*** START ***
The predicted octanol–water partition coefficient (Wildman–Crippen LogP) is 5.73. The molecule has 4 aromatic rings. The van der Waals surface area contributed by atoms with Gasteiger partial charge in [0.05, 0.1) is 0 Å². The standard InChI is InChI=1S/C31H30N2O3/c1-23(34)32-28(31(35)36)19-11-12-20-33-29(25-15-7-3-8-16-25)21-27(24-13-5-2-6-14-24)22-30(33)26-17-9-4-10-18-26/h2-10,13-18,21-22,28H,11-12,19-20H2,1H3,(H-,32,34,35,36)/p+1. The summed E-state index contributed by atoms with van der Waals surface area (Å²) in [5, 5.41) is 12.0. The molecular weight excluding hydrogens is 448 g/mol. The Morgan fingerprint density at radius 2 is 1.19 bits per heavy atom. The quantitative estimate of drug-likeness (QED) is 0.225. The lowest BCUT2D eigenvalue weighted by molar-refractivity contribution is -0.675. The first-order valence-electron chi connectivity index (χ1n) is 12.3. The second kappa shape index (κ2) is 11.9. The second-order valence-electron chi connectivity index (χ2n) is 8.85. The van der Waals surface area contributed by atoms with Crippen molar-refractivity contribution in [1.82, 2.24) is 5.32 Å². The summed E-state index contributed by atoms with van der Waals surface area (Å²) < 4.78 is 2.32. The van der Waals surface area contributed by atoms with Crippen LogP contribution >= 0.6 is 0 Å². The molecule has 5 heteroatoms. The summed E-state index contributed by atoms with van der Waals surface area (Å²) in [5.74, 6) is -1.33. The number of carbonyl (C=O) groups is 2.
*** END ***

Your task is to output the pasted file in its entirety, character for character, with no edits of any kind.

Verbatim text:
The predicted octanol–water partition coefficient (Wildman–Crippen LogP) is 5.73. The molecule has 4 aromatic rings. The van der Waals surface area contributed by atoms with Gasteiger partial charge in [0.05, 0.1) is 0 Å². The standard InChI is InChI=1S/C31H30N2O3/c1-23(34)32-28(31(35)36)19-11-12-20-33-29(25-15-7-3-8-16-25)21-27(24-13-5-2-6-14-24)22-30(33)26-17-9-4-10-18-26/h2-10,13-18,21-22,28H,11-12,19-20H2,1H3,(H-,32,34,35,36)/p+1. The summed E-state index contributed by atoms with van der Waals surface area (Å²) in [5, 5.41) is 12.0. The molecular weight excluding hydrogens is 448 g/mol. The Morgan fingerprint density at radius 2 is 1.19 bits per heavy atom. The quantitative estimate of drug-likeness (QED) is 0.225. The lowest BCUT2D eigenvalue weighted by molar-refractivity contribution is -0.675. The first-order valence-electron chi connectivity index (χ1n) is 12.3. The second kappa shape index (κ2) is 11.9. The second-order valence-electron chi connectivity index (χ2n) is 8.85. The van der Waals surface area contributed by atoms with Crippen molar-refractivity contribution in [1.82, 2.24) is 5.32 Å². The summed E-state index contributed by atoms with van der Waals surface area (Å²) < 4.78 is 2.32. The van der Waals surface area contributed by atoms with Crippen LogP contribution >= 0.6 is 0 Å². The molecule has 5 heteroatoms. The summed E-state index contributed by atoms with van der Waals surface area (Å²) in [5.74, 6) is -1.33. The number of carbonyl (C=O) groups is 2.